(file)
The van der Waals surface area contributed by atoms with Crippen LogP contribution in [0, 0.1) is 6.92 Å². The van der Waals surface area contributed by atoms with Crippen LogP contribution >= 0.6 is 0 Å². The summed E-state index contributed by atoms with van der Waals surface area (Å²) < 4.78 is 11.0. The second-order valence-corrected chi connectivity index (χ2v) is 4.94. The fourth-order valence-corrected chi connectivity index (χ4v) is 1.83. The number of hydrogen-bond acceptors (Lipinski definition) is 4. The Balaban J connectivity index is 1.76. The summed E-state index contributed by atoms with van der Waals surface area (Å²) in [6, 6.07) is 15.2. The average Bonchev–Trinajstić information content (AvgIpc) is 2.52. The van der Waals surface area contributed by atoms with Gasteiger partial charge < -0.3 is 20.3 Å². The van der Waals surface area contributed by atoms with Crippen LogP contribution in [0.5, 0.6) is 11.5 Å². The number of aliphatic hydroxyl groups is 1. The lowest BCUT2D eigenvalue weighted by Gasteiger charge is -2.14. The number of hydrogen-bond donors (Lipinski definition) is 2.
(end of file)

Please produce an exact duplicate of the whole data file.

The van der Waals surface area contributed by atoms with Crippen LogP contribution in [0, 0.1) is 6.92 Å². The van der Waals surface area contributed by atoms with Crippen LogP contribution >= 0.6 is 0 Å². The summed E-state index contributed by atoms with van der Waals surface area (Å²) < 4.78 is 11.0. The second-order valence-corrected chi connectivity index (χ2v) is 4.94. The fourth-order valence-corrected chi connectivity index (χ4v) is 1.83. The number of hydrogen-bond acceptors (Lipinski definition) is 4. The Balaban J connectivity index is 1.76. The summed E-state index contributed by atoms with van der Waals surface area (Å²) in [6, 6.07) is 15.2. The average Bonchev–Trinajstić information content (AvgIpc) is 2.52. The van der Waals surface area contributed by atoms with Gasteiger partial charge < -0.3 is 20.3 Å². The van der Waals surface area contributed by atoms with Crippen LogP contribution in [0.5, 0.6) is 11.5 Å². The number of aliphatic hydroxyl groups is 1. The lowest BCUT2D eigenvalue weighted by Gasteiger charge is -2.14. The number of hydrogen-bond donors (Lipinski definition) is 2.